By David B. Rivkin Jr., Andrew M. Grossman David B. Rivkin Jr., Andrew M. Grossman
In the aftermath of horrific terrorist massacres such as the Orlando nightclub shooting, the natural impulse of the American people is to ask what the government can do to prevent such tragedies. Securing public safety is indeed the government’s most important job; keeping guns away from terrorists has obvious value. But this must be done in a way that complies with the Constitution.
This admonition has animated much of the recent debate about the rules governing National Security Agency surveillance of suspected terrorists. Regrettably, it has not been embraced in the gun control debate unfolding in the aftermath of Orlando.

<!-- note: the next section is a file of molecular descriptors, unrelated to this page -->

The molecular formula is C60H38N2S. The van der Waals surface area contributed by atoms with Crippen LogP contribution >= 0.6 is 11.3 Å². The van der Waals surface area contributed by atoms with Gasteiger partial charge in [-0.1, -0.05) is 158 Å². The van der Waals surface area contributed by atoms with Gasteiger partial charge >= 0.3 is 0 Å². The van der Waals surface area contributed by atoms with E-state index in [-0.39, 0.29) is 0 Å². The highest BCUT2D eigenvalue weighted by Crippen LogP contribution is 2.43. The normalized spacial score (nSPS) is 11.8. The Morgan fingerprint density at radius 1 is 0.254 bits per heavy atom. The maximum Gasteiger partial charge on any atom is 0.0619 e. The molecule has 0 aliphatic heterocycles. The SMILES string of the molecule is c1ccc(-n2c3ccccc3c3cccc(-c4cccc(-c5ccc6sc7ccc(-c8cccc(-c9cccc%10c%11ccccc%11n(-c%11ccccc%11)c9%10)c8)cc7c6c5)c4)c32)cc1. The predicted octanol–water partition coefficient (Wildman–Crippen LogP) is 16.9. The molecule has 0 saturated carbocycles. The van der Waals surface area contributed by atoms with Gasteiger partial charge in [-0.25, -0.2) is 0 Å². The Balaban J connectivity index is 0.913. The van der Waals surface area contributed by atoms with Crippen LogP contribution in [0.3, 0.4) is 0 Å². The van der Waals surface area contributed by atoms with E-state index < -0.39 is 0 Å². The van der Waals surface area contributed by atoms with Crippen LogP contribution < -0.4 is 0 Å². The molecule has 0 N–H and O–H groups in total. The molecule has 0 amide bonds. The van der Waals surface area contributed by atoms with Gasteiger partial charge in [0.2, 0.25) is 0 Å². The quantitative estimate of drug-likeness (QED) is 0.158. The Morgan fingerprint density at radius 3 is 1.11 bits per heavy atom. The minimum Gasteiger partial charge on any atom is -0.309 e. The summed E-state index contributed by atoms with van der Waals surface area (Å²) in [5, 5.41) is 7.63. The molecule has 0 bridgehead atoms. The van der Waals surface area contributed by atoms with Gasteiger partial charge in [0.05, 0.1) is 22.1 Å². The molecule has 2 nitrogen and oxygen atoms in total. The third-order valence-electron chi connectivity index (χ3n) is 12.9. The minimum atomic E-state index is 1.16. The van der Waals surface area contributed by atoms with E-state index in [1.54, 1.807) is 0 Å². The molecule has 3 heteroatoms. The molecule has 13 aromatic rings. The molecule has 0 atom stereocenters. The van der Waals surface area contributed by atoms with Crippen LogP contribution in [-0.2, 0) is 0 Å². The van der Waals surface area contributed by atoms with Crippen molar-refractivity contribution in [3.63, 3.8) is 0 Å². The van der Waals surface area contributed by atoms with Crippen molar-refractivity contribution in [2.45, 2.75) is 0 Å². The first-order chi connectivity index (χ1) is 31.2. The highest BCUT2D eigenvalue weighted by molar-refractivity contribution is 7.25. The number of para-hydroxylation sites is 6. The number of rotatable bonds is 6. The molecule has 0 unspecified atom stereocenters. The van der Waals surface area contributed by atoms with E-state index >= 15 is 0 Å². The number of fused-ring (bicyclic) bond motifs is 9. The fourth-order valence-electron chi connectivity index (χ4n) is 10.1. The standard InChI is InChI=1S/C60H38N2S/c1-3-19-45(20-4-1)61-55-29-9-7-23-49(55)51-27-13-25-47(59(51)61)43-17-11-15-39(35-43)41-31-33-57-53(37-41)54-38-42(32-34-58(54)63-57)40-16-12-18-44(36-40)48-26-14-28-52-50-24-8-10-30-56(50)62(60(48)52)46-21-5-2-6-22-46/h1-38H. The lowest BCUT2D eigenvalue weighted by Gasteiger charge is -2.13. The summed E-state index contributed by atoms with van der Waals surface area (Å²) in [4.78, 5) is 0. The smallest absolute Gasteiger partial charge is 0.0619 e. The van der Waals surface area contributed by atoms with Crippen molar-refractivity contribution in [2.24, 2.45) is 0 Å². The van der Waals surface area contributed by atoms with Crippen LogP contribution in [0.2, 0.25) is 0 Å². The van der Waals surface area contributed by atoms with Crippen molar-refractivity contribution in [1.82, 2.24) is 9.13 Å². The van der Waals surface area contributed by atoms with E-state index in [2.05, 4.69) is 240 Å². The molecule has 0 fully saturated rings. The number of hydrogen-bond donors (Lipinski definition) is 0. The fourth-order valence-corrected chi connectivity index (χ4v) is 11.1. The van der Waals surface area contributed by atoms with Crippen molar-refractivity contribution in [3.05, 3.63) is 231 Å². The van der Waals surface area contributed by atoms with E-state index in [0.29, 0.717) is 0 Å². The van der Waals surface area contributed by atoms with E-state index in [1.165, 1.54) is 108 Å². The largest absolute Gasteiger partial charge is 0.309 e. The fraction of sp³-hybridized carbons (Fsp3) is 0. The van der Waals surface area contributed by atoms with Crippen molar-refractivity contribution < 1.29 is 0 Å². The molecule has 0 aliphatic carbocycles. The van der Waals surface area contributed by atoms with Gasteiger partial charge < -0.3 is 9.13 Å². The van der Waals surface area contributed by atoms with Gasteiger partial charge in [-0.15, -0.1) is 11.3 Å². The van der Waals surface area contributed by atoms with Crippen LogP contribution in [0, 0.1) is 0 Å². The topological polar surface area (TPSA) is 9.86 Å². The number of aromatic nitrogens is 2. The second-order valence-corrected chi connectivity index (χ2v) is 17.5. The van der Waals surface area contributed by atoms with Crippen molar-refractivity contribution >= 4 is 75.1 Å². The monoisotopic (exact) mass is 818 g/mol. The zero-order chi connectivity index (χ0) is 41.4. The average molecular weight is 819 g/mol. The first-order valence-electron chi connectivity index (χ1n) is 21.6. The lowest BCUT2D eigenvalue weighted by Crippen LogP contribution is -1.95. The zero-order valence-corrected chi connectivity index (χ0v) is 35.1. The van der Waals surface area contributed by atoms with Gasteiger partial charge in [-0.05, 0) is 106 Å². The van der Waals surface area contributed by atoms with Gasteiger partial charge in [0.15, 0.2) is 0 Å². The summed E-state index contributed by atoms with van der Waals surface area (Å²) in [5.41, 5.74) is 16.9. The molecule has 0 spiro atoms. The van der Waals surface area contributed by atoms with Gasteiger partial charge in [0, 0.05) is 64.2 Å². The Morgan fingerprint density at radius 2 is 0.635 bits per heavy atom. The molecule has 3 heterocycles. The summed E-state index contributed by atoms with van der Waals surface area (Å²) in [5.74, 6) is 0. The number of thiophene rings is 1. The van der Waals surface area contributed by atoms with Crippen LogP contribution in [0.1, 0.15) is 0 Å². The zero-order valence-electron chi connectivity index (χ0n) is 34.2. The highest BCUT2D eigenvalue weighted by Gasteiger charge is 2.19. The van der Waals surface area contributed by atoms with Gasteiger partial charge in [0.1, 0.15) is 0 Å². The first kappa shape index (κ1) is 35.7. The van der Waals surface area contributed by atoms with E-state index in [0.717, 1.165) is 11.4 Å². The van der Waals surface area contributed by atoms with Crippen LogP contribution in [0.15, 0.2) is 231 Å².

Yet the Constitution’s due-process protections are the vital safeguard of individual liberty and mitigate against arbitrary government action by setting the procedures the government must observe when it seeks to deprive an individual of a given substantive right.
Those agitating for firearms restrictions now should understand that the precedent they set is a dangerous one that extends far beyond the realm of the Second Amendment.
Constitutionally “appropriate” procedure varies based on the importance of the right at issue and the risk of an erroneous deprivation of that right, and the government’s interest. For example, while government officials may …Read the Rest
Source:: Cato Institute